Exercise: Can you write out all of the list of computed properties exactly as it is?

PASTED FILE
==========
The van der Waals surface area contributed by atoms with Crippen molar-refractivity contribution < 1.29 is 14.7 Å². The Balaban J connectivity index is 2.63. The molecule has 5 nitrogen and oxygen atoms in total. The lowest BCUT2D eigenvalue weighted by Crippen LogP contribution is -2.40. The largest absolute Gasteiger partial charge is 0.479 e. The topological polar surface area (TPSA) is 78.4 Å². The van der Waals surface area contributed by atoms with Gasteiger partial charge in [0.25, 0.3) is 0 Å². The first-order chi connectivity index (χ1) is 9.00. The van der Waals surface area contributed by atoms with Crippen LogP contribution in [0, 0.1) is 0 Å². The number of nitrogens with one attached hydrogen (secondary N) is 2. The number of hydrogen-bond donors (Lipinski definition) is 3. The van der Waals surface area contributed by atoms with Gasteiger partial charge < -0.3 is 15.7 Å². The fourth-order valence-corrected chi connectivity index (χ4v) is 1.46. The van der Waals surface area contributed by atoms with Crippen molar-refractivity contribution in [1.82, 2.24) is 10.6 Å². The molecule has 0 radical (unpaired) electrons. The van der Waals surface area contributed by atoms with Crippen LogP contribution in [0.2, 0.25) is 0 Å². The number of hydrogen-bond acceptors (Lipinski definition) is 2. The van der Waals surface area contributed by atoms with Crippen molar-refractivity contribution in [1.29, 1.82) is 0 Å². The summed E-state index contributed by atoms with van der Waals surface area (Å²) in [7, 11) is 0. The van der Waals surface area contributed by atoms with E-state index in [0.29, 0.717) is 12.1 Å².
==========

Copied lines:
The van der Waals surface area contributed by atoms with Crippen molar-refractivity contribution < 1.29 is 14.7 Å². The Balaban J connectivity index is 2.63. The molecule has 5 nitrogen and oxygen atoms in total. The lowest BCUT2D eigenvalue weighted by Crippen LogP contribution is -2.40. The largest absolute Gasteiger partial charge is 0.479 e. The topological polar surface area (TPSA) is 78.4 Å². The van der Waals surface area contributed by atoms with Gasteiger partial charge in [0.25, 0.3) is 0 Å². The first-order chi connectivity index (χ1) is 9.00. The van der Waals surface area contributed by atoms with Crippen LogP contribution in [0, 0.1) is 0 Å². The number of nitrogens with one attached hydrogen (secondary N) is 2. The number of hydrogen-bond donors (Lipinski definition) is 3. The van der Waals surface area contributed by atoms with Gasteiger partial charge < -0.3 is 15.7 Å². The fourth-order valence-corrected chi connectivity index (χ4v) is 1.46. The van der Waals surface area contributed by atoms with Crippen molar-refractivity contribution in [1.82, 2.24) is 10.6 Å². The molecule has 0 radical (unpaired) electrons. The van der Waals surface area contributed by atoms with Crippen LogP contribution in [0.2, 0.25) is 0 Å². The number of hydrogen-bond acceptors (Lipinski definition) is 2. The van der Waals surface area contributed by atoms with Crippen molar-refractivity contribution in [1.29, 1.82) is 0 Å². The summed E-state index contributed by atoms with van der Waals surface area (Å²) in [7, 11) is 0. The van der Waals surface area contributed by atoms with E-state index in [0.29, 0.717) is 12.1 Å².